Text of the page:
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Ok. Let's forget about building codes for a minute. For a house not equiped with a wood burning stove, (gas fireplace looks nice thought) I was contemplating a temporary hook up for a wood burning stove with the exhaust pipe out the window, set up on bricks and surrounded by rigid foil faced insulation. The use would be for heating or cooking. I wanted the stove anyway but could better justify the expense if it might have a second purpose. I guess pipe would go a few feet over the roof. Any thoughts?

http://www.cabelas.com/cabelas/en/t.../search-box.jsp.form23&_dyncharset=ISO-8859-1
 

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That has worked in the past and will still work with proper precautions. The flue/stove pipe needs sheet metal screws at the joints to be secure.I had a wood burner in a farm house I ran the pipe across the room about 18 inches below the ceiling(very high ceiling)to the top window on the opposite side( used a fan on the pipe for extra heat) .I took out the window glass and put tin in its place .I used insulated pipe past the elbow joint to go up past the roof,it had a tin roof but I still went up about 2 feet past the eve of the roof. Good Luck !!
 

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I have used a wood heater like that. they work ok like that but they tend to clog up with crisote and have to be cleaned out pretty regular. Also you will get about one season out of the outside elbow and pipe.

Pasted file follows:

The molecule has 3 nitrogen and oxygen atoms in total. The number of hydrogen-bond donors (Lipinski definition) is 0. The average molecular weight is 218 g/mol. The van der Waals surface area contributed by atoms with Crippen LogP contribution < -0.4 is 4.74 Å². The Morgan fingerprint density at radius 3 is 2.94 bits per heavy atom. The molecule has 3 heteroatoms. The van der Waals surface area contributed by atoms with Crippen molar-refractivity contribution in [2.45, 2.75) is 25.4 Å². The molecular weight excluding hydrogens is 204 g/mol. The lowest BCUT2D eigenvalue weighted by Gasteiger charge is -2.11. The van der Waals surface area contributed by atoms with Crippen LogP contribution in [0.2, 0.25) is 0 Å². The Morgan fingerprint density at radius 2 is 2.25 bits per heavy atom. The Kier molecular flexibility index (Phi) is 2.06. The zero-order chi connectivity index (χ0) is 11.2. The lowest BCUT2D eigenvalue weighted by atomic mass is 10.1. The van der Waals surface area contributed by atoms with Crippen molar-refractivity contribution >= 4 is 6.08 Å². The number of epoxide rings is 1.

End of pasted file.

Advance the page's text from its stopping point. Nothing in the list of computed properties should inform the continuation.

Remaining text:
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Cheap wood stoves near you

Years ago I lived in rural Western Washington. A hippie down the road had a Korean War MASH style tent with pallets on the floor and a very very large Mail Box for a wood stove. One of the neighbors down our rural road unwillingly donated their Mail Box for his wood stove. This tent was used for 2 years for full time use. Cheap, effective, and portable shelter!
 

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I live in an house built in 1870. The rooms are 10 ft high. Because of the age of my chimneys, and lack of funds, I was thinking of getting one of these and piping it out a window also.
Glad to know it can be done.
 

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Thanks for posting.

This is an area of concern for me, as we have no fireplace and only a central natural gas unit.

Plenty of salvageables in our neighborhood of mostly abandoned or dilapidated structures. It would break my heart to burn the oak flooring from some of these buildings, but it IS a ready source in times of need.

Are there any extra precautions to take considering my home also has these beautiful, 50 year-old oak floors? I'd imagine it's seasoned real good by now and poses a hazard. Would refinishing help? Or maybe a hefty cinder or brick surround?
 

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My sister-in-law and her husband have the chimney for thier corn burner set up like that. The panel in the window is a combiation of tin and plywood. The tin is around the pipe and is about 1 foot square. Plywood makes up the rest.